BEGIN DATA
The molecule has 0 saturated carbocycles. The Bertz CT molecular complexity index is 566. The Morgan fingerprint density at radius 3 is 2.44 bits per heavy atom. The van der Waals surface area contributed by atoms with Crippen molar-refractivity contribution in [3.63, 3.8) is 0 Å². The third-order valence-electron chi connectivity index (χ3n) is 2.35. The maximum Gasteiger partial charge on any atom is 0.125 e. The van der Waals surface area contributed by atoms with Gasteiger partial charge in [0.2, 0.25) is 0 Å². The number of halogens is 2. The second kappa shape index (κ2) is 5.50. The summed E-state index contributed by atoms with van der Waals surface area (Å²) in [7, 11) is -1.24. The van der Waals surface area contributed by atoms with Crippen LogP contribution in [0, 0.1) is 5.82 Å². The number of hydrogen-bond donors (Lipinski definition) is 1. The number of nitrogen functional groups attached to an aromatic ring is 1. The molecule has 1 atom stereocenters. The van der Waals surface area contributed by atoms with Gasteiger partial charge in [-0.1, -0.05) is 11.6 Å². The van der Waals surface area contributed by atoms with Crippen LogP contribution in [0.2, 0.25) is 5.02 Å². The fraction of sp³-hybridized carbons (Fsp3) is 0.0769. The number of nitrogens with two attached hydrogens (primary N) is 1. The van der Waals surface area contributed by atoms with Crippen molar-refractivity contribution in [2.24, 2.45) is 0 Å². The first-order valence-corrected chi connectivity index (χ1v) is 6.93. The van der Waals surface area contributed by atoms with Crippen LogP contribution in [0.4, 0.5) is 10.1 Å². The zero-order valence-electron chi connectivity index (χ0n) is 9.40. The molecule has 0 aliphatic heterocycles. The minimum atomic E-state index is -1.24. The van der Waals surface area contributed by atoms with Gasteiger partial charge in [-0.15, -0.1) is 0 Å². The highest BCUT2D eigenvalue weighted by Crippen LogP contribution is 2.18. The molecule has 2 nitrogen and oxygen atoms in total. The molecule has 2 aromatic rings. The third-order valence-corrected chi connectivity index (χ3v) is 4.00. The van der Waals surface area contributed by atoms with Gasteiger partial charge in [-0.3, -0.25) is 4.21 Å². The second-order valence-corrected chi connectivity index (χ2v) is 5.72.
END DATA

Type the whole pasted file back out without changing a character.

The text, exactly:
The molecule has 0 saturated carbocycles. The Bertz CT molecular complexity index is 566. The Morgan fingerprint density at radius 3 is 2.44 bits per heavy atom. The van der Waals surface area contributed by atoms with Crippen molar-refractivity contribution in [3.63, 3.8) is 0 Å². The third-order valence-electron chi connectivity index (χ3n) is 2.35. The maximum Gasteiger partial charge on any atom is 0.125 e. The van der Waals surface area contributed by atoms with Gasteiger partial charge in [0.2, 0.25) is 0 Å². The number of halogens is 2. The second kappa shape index (κ2) is 5.50. The summed E-state index contributed by atoms with van der Waals surface area (Å²) in [7, 11) is -1.24. The van der Waals surface area contributed by atoms with Crippen LogP contribution in [0, 0.1) is 5.82 Å². The number of hydrogen-bond donors (Lipinski definition) is 1. The number of nitrogen functional groups attached to an aromatic ring is 1. The molecule has 1 atom stereocenters. The van der Waals surface area contributed by atoms with Gasteiger partial charge in [-0.1, -0.05) is 11.6 Å². The van der Waals surface area contributed by atoms with Crippen LogP contribution in [0.2, 0.25) is 5.02 Å². The fraction of sp³-hybridized carbons (Fsp3) is 0.0769. The number of nitrogens with two attached hydrogens (primary N) is 1. The van der Waals surface area contributed by atoms with Crippen molar-refractivity contribution in [2.24, 2.45) is 0 Å². The first-order valence-corrected chi connectivity index (χ1v) is 6.93. The van der Waals surface area contributed by atoms with Crippen LogP contribution in [0.4, 0.5) is 10.1 Å². The zero-order valence-electron chi connectivity index (χ0n) is 9.40. The molecule has 0 aliphatic heterocycles. The minimum atomic E-state index is -1.24. The van der Waals surface area contributed by atoms with Gasteiger partial charge in [-0.15, -0.1) is 0 Å². The highest BCUT2D eigenvalue weighted by Crippen LogP contribution is 2.18. The molecule has 2 nitrogen and oxygen atoms in total. The molecule has 2 aromatic rings. The third-order valence-corrected chi connectivity index (χ3v) is 4.00. The van der Waals surface area contributed by atoms with Gasteiger partial charge in [-0.3, -0.25) is 4.21 Å². The second-order valence-corrected chi connectivity index (χ2v) is 5.72.